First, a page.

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Russia Elections: Putin Warns Opposition, Talks Of Conspiracy Theory Ahead Of Vote

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Russia's Prime Minister and presidential candidate Vladimir Putin speaks at a meeting with his campaign activists in Moscow, on February 29, 2012. (NATALIA KOLESNIKOVA/AFP/Getty Images)
Russia's Prime Minister and presidential candidate Vladimir Putin speaks at a meeting with his campaign activists in Moscow, on February 29, 2012. (NATALIA KOLESNIKOVA/AFP/Getty Images)

MOSCOW (AP) — Russian Prime Minister Vladimir Putin warned that his opponents could provoke unrest after Sunday's presidential election, even going so far as killing a prominent opposition figure to stoke outrage against his government.

Putin is all but certain to regain the presidency, but his allegations Wednesday reflect heightened tensions four days before the vote and nervousness about the protests expected to follow.

"They are looking among well-known people for a sacrificial victim," Putin said during a televised meeting with campaign activists. "They could, I'm sorry, knock someone off and then blame the authorities."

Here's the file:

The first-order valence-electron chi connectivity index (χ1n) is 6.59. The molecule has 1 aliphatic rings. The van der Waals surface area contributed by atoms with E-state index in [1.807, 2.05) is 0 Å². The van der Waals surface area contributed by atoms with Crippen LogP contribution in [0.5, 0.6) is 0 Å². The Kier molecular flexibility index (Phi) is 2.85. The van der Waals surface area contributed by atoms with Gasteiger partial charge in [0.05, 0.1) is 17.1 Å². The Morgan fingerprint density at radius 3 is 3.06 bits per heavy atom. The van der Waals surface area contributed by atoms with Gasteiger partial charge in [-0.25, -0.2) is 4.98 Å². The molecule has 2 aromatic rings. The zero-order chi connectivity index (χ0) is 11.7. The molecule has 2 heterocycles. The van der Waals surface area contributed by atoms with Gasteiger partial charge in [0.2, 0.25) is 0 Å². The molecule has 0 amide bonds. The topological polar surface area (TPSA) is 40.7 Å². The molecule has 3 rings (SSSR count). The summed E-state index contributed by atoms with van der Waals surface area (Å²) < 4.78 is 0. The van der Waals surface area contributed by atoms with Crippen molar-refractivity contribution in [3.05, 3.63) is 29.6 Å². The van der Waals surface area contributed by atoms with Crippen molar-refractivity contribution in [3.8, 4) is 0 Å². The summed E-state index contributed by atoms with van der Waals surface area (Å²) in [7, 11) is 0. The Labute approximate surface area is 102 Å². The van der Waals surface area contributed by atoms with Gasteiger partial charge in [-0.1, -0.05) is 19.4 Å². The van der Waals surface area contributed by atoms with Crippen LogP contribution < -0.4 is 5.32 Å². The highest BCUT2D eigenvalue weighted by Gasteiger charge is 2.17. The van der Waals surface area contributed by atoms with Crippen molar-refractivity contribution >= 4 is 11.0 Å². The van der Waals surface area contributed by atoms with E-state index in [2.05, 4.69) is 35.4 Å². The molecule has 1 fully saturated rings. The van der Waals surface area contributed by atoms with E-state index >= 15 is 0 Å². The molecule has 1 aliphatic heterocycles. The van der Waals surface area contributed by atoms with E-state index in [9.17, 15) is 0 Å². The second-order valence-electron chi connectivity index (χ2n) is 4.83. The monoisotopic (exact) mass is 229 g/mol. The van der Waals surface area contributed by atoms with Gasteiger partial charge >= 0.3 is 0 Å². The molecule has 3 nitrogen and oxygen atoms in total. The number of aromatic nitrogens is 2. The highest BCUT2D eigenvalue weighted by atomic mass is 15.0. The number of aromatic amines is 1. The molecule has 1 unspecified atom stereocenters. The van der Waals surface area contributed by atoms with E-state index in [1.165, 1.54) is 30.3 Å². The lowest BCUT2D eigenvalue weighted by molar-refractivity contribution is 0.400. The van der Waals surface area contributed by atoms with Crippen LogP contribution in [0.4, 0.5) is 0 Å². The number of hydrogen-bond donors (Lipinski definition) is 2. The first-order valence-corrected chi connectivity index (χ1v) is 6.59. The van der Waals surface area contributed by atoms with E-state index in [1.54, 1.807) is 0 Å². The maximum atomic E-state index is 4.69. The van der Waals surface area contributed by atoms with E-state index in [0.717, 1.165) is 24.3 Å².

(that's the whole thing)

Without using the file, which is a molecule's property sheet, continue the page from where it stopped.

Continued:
Evidence of widespread vote-rigging in favor of Putin's party in December's parliamentary election set off a series of protests to demand an end to Putin's 12-year rule — as president from 2000-2008 and as prime minister for the past four years. Rallies in Moscow that drew tens of thousands had been given official approval in advance and went off peacefully.

Putin criticized the opposition's plans for post-election protest rallies, saying it was unacceptable to prejudge the vote.

"We will respect any viewpoint, but are calling on everyone to act within the framework of the law and use only legitimate means," he said.

Civil society and opposition activists have turned out en masse to act as observers at polling stations. They also are gearing up for demonstrations after the vote. The opposition is now pushing authorities to allow a post-election protest at a site close to the Kremlin.

The Moscow city government has refused the demand, offering other more distant locations instead. The organizers have rejected that offer, raising the threat of violence.

Putin claimed Wednesday that unidentified forces abroad are plotting provocations against the authorities after the vote. He has repeatedly claimed the U.S. is encouraging and funding the protest leaders in order to weaken Russia.

Putin is running for a third, now six-year presidential term. Polls show he is likely to easily defeat four Kremlin-approved challengers, but his statements Wednesday reflect strong concern about the opposition's plans.

Putin seems to command the strong loyalty of police and other law enforcement agencies, which have seen significant wage increases recently. But a violent confrontation after Sunday's vote could fuel public anger against Putin and destabilize the situation.

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Filed by Ryan Craggs